Edinburgh car thief who killed 'hard-working' chef in hit-and-run is jailed
A car thief who killed a man after hitting him with a stolen vehicle has been jailed for five years and three months.
Unemployed Declan Mayes, 21, lost control of a Peugeot 207 even before he fatally collided with pedestrian Lionel Simenya.
DNA evidence helped link Mayes, who has previous convictions for vehicle theft, housebreaking, assault and driving while banned, to the crash in the Saughton area of Edinburgh that claimed the life of Mr Simenya.
A judge told Mayes at the High Court in Edinburgh that victim impact statements provided from Mr Simenya's family were heartbreaking.
Lady Scott said the information before her showed he was a hard-working man with his whole life ahead of him.
The victim had pursued associates of Mayes who had tampered with his van.
The judge told Mayes: "I have to consider the aggravating factors and these are significant here - the fact that at the time you were driving a stolen car and driving while uninsured."
She said the father-of-one had "a significant record" for such offending.
But the judge said she also took account of his age and that he panicked during "a fast moving event".
Lady Scott told Mayes she would have jailed him for seven years, but for his guilty pleas. She also banned him from driving for eight years and seven months.
Mayes, of Hay Avenue, Edinburgh, earlier admitted causing the death of Mr Simenya, 35, on March 7 this year by driving dangerously at the city's Fords Road.
He lost control of the Peugeot, mounted a kerb and struck bushes and a fence before continuing to drive the damaged car and failed to avoid a collision with Mr Simenya, who was on the roadway, after failing to pay proper attention to the road ahead.
Mays also admitted breaking into Fair Deal Autos, in Fords Road, and stealing a key safe and keys and stealing the Peugeot.
He also pled guilty to causing the victim's death by driving at a time when he was uninsured.
Mr Simenya, who was born in the African state of Burundi, arrived in Scotland in 2011 and trained as a chef. His chef's knives and work clothes were among his personal possessions found in his van nearby in which he was temporarily living.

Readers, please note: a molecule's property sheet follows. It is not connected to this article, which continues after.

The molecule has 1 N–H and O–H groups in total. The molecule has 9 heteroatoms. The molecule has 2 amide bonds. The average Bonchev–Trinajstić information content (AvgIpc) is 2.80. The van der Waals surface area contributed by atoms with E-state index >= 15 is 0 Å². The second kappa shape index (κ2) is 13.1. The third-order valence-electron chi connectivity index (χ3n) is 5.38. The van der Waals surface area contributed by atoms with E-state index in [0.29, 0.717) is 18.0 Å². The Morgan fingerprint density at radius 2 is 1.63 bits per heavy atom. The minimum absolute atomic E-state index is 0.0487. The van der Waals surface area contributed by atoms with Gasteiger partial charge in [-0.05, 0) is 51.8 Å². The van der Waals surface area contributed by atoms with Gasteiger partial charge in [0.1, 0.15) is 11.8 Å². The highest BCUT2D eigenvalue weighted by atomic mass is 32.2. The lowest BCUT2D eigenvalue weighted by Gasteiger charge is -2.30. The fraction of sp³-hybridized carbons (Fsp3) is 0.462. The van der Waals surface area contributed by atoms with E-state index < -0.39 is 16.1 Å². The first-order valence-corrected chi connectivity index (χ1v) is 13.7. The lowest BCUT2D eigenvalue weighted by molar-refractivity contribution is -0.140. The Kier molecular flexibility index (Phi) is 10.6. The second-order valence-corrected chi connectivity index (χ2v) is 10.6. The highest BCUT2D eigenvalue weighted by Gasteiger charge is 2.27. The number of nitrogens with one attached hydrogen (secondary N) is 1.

Advocate depute Liam Ewing told the court that the victim suffered extensive skull fracturing and traumatic brain injury in the smash.
Following the break in at the garage Mayes and another stole the car from outside the premises.
Mayes was driving and as he turned the car he lost control and hit a hedge and fence before driving a short distance when he struck Mr Simenya. He continued on before striking a wall after he lost control again.
Collision investigators said that when the car was being driven in the direction of where the victim's body was found the driver would have had a clear line of sight, said Mr Ewing.
He said: "Although the incident occurred in the hours of darkness there was street lighting and any driver driving with the lights on ought to have been able to see a person standing in the roadway."
"The accused, when driving the vehicle, has in a relatively short distance lost control of the vehicle, striking the hedge and fence, struck the deceased and then crashed the vehicle into the wall," he said.
The advocate depute said: "In the opinion of the investigators Mr Simenya was clipped by the nearside of the car, causing him to spin off to the left and fall. As he has gone down his foot was caught in the vehicle and it has driven over him."
Local residents came across the abandoned car with its lights still on and found Mr Simenya lying face down in the road. They called emergency services and began chest compressions but noticed he had suffered a severe head injury.
A blood mark was found in the car which provided a DNA match to Mayes and his genetic fingerprint was also discovered on the key for the Peugeot which was still in the ignition.
Police armed with a search warrant turned up at Mayes home on March 15 but no one was at the address. Mayes handed himself in the following day. He was originally arrested on suspicion of murder and gave a "no comment" interview.
Defence counsel Gordon Jackson QC said it was an "unusual" offence and added: "The driving arose from another crime and the idea was, I am not sure if it was his idea or other people's, to steal motor cars, no doubt to drive around and simply leave them."
"They got a motor car and he, Declan Mayes, was in the driving seat. I think others sought to open the van in which the now unfortunate deceased was sleeping by trying the door."
"He went out the van and chased the other people who had been with Declan Mayes with a large knife," said Mr Jackson.
He said Mayes saw the pursuit and went into a panic and started the car and "pretty much lost control of it".
The defence counsel said: "What seems to have happened to make the tragedy even more tragic, if that was possible, is he struck the now deceased on the leg and something got caught."
"There was no excess speed involved and indeed nine times out of 10 there would have been a broken leg and criminal proceedings, but nothing like the tragedy that we have here," he added.
Mr Jackson said of Mayes: "I have rarely seen an accused person so remorseful. As he says to me he will have to live with this for the rest of his life."